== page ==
There were so many dinosaurs in the exhibit, so we could really only focus on one. The dinosaur that we found a lot of information on was the Iguanodon. It was a very popular dinosaur in the exhibit – probably because the dinosaur tended to live in modern day England, Belgium, Germany, northern Africa, and even parts of America. The Iguanodon was a very big vegetarian dinosaur and lived during the Cretaceous period. The Iguanodon was sixteen feet tall and could be anywhere from 20-33 feet long. They could also end up weighing up to five tons (they had a lot of muscle to help move their heavy bodies). Most dinosaurs didn’t die of old age (the Iguanodon’s life expectancy was about 70-130 years), but were usually eaten by a predator. To defend itself, the Iguanodon had a large thumb on its hand called a thumb spike. The Iguanodon used the thumb spike to defend itself when it was being attacked by a predator (It would jab the other dinosaurs with it). Its three middle fingers were strong and hoof-like and ideal for just walking and its fifth finger was flexible and especially good for handling its food (good for grabbing plants). It used all for of its legs while walking and then used its stronger hind legs for running or reaching up to high places, which was also good for its diet since they had to reach high plants or vegetables at times.

It also had a very long tail, which would counterbalance the dinosaur’s stance for when it wanted to walk on two legs. This is called “improved stance”, which means to be able to walk on 2 or 4 legs. Their feet also broke and healed slightly out of line because they had roughened bulge halfway down their hip bones. Another thing about their diet is that they needed powerful grinding teeth too, to eat those vegetables and plants since they’re at times quite hard to chew. Mantell, the scientist who discovered the dinosaur, found that its tooth was very similar to that of an iguana’s – hence the name, Iguanodon. Another great discover that had to do with the Iguanodon was the Maidstone slab, which was found in 1834. This slab contains fossilized Iguanodon bones, and was used to study dinosaurs-it was one of the first opportunities to get a good view of what the Iguanodon looked like.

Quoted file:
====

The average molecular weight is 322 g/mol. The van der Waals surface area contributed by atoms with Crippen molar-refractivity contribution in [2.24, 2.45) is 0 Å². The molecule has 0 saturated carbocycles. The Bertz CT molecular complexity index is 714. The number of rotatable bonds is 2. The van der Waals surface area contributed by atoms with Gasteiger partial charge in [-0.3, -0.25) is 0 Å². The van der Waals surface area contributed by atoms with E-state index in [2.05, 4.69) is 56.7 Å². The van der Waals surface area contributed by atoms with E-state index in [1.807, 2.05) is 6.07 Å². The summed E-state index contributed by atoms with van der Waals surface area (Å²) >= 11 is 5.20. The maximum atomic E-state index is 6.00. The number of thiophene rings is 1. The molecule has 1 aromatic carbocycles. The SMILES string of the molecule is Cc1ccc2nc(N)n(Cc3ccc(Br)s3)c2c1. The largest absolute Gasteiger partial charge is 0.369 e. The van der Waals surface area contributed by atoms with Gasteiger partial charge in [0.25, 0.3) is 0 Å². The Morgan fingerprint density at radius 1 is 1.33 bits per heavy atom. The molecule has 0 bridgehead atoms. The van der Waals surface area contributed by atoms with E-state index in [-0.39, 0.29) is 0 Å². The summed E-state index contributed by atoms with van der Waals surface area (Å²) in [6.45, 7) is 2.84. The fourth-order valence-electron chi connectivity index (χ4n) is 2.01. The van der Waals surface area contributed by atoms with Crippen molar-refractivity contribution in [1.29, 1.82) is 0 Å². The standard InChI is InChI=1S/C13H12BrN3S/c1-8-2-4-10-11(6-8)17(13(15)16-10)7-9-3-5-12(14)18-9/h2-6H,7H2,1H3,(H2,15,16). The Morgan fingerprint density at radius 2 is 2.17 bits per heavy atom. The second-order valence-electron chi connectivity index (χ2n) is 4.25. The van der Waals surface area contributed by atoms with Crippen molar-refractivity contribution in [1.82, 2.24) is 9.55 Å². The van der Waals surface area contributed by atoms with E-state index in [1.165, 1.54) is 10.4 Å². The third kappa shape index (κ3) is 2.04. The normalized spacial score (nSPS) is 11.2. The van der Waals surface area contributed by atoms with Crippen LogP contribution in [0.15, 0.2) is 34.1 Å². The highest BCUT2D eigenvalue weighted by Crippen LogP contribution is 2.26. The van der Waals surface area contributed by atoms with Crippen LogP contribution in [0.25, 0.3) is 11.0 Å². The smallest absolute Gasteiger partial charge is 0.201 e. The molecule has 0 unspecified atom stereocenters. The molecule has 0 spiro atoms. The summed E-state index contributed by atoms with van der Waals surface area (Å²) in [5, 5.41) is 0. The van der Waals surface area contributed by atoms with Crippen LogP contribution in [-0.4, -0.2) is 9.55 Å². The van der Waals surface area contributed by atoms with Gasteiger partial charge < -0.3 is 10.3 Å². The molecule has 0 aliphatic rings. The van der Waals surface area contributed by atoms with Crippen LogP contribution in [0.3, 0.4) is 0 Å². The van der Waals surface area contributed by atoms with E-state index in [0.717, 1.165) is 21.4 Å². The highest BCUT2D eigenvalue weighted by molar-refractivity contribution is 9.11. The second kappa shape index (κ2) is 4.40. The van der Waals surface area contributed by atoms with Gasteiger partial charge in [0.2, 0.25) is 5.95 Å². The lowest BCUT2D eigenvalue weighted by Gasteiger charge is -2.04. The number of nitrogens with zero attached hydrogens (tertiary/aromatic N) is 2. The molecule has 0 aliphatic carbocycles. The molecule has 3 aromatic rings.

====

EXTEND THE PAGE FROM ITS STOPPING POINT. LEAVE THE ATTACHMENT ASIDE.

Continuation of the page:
Why do you think all these Iguanodon bones were found on this slab of stone? Just like modern day animals, dinosaurs evolved over time due to natural selection. How and why did the Iguanodon change and how was it different?



    Wonderful Post Andrea, Cartland, and Noa! I too have seen this exhibit and thought it was just phenomenal to see all of these beautiful creatures that once roamed our world. I have done a little bit of research on the Igaunodon. I knew alot about the Igaunodon before this from movies, books, etc. But i learned that its thumbs were not only used to get food and climb, but to hurt predators to leave it alone. It’s thumb is as hard as a bone and as sharp as a knife and, when a carnivore would attack it, the Igaunodon would jab it’s thumb into the predators neck causing it to flee. I also learned that the Igaunodon was very smart for a dinosaur, thats why it knows all of the tactics of survival. I am just so intrigued by dinosaurs, Excellent post you guys!